Abstract:BACKGROUND: Pediatric epilepsy, including treatment-resistant forms, has a major effect on the quality of life, morbidity, and mortality of affected children. Interest has been growing in the use of medical cannabis as a treatment for pediatric epilepsy, yet there has been no comprehensive review of the benefits and harms of cannabis use in this population. In this systematic review, we will search for, synthesize, and assess the published and gray literature in order to provide usable and relevant information to parents, clinicians, and policy makers.METHODS: We will perform a living systematic review of studies involving the use of cannabis to treat pediatric epilepsy. We will search the published and gray literature for studies involving children with any type of epilepsy taking any form of cannabis. Studies will be selected for inclusion by two independent reviewers. The primary outcome is seizure freedom. Secondary outcomes are seizure frequency, quality of life (child, caregiver), quality and quantity of sleep, status epilepticus, tonic-clonic seizures, death (all-cause, sudden unexpected death in epilepsy), gastrointestinal adverse events (diarrhea, vomiting), and visits to the emergency room. The quality of each included study will be assessed. If data are sufficient in quantity and sufficiently similar, we will conduct pairwise random-effects meta-analysis. We will repeat the literature search every 6 months to identify studies published after the previous search date. Sequential meta-analysis will be performed as necessary to update the review findings.DISCUSSION: Our review aims to provide a comprehensive and up-to-date summary of the available evidence to inform decisions about the use of cannabis in children with treatment-resistant epilepsy. The results of this review will be of use to parents, clinicians, and policy makers as they navigate this rapidly evolving area.SYSTEMATIC REVIEW REGISTRATION: PROSPERO CRD42018084755.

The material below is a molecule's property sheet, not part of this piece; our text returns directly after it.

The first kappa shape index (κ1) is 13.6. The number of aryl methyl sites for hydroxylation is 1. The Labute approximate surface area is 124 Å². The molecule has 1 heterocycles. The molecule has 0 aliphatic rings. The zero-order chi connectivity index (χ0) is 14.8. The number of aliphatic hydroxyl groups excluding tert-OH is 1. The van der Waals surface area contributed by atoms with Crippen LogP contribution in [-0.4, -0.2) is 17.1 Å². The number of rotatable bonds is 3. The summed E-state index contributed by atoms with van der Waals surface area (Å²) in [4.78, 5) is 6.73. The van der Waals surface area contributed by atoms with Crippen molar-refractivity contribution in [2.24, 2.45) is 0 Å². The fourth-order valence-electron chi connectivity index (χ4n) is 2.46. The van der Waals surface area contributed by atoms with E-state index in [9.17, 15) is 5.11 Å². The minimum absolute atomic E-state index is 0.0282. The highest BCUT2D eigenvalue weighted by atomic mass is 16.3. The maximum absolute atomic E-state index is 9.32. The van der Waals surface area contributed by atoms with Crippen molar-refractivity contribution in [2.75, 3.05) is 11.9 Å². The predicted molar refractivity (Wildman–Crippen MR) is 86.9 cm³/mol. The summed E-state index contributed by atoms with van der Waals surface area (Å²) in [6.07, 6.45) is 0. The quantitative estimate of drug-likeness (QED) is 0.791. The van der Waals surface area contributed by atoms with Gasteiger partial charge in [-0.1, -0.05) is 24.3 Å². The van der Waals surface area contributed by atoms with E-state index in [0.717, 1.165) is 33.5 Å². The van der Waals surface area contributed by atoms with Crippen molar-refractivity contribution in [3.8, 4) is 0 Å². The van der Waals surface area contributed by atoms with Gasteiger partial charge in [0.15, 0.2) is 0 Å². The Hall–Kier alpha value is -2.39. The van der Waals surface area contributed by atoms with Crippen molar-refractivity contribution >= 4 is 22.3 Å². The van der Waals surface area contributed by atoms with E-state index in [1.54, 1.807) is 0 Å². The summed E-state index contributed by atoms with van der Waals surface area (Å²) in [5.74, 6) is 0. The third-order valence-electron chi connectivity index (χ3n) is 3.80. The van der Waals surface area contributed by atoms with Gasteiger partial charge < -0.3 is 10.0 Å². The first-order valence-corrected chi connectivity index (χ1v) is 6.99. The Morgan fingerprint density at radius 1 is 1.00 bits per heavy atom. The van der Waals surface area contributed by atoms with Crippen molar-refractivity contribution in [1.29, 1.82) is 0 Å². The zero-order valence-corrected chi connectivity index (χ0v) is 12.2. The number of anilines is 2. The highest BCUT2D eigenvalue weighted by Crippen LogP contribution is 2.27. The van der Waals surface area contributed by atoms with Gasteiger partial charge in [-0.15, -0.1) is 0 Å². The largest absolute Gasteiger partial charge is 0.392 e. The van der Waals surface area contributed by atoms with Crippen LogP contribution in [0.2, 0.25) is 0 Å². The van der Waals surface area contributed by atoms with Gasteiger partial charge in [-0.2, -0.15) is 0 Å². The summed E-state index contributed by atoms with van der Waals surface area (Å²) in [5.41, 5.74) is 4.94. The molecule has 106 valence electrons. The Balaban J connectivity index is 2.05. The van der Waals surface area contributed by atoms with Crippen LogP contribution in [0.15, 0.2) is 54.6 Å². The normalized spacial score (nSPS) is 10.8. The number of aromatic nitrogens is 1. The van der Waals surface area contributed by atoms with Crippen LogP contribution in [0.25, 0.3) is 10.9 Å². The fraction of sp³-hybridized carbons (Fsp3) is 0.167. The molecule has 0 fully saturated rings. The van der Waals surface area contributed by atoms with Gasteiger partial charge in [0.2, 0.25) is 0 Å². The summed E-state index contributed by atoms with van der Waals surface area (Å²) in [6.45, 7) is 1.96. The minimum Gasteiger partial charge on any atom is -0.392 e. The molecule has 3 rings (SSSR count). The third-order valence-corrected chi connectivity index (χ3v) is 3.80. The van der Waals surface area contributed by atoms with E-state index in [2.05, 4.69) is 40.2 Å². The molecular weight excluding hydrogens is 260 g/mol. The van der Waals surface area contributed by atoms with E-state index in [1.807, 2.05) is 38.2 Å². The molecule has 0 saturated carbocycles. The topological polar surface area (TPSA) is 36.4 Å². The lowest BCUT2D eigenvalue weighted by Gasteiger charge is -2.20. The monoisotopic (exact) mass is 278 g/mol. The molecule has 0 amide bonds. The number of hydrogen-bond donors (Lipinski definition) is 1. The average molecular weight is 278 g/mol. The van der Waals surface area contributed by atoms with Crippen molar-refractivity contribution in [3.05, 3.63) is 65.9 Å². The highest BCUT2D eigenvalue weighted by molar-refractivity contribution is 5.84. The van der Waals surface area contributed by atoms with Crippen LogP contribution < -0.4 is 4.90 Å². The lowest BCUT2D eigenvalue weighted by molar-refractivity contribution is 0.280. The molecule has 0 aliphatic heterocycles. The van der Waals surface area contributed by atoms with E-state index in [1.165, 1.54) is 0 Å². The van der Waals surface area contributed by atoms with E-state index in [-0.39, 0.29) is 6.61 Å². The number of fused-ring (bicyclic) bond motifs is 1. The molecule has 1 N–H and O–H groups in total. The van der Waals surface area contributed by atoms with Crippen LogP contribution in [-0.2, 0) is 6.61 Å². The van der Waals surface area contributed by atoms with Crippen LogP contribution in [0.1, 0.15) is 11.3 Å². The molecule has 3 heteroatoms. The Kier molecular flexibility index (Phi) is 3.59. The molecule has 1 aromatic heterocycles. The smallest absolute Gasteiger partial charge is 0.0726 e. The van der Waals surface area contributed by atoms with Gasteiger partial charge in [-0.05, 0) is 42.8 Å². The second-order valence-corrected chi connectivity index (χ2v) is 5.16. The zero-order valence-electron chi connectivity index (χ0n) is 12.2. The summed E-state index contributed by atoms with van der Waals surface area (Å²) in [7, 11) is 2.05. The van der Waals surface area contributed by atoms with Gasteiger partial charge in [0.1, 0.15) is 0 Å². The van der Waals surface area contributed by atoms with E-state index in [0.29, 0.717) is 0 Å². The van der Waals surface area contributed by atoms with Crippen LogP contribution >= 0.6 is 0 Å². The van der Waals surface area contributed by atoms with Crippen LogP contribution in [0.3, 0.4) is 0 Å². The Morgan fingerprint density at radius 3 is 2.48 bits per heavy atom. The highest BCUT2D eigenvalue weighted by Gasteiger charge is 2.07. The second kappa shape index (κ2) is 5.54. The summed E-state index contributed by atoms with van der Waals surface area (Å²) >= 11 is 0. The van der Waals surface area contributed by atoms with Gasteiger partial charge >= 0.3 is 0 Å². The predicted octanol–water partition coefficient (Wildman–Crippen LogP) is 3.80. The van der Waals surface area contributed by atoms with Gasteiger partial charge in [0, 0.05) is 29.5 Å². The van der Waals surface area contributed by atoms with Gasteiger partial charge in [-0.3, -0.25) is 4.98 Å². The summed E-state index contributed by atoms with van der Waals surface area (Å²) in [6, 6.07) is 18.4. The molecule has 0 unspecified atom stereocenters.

Database: PubMed

31. Open-label use of highly purified CBD (Epidiolex®) in patients with CDKL5 deficiency disorder and Aicardi, Dup15q, and Doose syndromes.

Author(s): Devinsky O; Verducci C; Thiele EA; Laux LC; Patel AD; Filloux F; Szaflarski JP; Wilfong A; Clark GD; Park YD; Seltzer LE; Bebin EM; Flamini R; Wechsler RT; Friedman D

Source: Epilepsy & behavior : E&B; Sep 2018; vol. 86 ; p. 131-137

Publication Date: Sep 2018

Publication Type(s): Journal Article

PubMedID: 30006259

Available  at Epilepsy & behavior : E&B –  from ClinicalKey